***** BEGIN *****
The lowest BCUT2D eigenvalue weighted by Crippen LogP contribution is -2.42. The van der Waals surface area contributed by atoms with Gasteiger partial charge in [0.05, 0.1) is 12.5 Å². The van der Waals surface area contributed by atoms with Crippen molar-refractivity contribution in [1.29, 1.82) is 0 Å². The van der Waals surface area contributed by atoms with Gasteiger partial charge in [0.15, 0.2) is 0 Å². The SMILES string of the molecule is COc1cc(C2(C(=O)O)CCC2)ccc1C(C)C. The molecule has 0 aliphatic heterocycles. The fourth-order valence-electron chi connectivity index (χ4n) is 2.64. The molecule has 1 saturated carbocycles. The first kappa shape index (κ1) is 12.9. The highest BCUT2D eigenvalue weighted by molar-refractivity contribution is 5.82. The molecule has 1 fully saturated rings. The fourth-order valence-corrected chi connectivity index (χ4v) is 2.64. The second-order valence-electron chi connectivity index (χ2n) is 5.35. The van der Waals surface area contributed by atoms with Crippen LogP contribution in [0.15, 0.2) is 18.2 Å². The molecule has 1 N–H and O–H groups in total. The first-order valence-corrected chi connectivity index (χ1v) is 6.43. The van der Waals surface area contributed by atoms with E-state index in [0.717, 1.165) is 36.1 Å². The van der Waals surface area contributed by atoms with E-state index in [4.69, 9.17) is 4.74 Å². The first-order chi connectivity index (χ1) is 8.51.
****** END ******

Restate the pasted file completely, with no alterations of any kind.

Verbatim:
The lowest BCUT2D eigenvalue weighted by Crippen LogP contribution is -2.42. The van der Waals surface area contributed by atoms with Gasteiger partial charge in [0.05, 0.1) is 12.5 Å². The van der Waals surface area contributed by atoms with Crippen molar-refractivity contribution in [1.29, 1.82) is 0 Å². The van der Waals surface area contributed by atoms with Gasteiger partial charge in [0.15, 0.2) is 0 Å². The SMILES string of the molecule is COc1cc(C2(C(=O)O)CCC2)ccc1C(C)C. The molecule has 0 aliphatic heterocycles. The fourth-order valence-electron chi connectivity index (χ4n) is 2.64. The molecule has 1 saturated carbocycles. The first kappa shape index (κ1) is 12.9. The highest BCUT2D eigenvalue weighted by molar-refractivity contribution is 5.82. The molecule has 1 fully saturated rings. The fourth-order valence-corrected chi connectivity index (χ4v) is 2.64. The second-order valence-electron chi connectivity index (χ2n) is 5.35. The van der Waals surface area contributed by atoms with Crippen LogP contribution in [0.15, 0.2) is 18.2 Å². The molecule has 1 N–H and O–H groups in total. The first-order valence-corrected chi connectivity index (χ1v) is 6.43. The van der Waals surface area contributed by atoms with E-state index in [0.717, 1.165) is 36.1 Å². The van der Waals surface area contributed by atoms with E-state index in [4.69, 9.17) is 4.74 Å². The first-order chi connectivity index (χ1) is 8.51.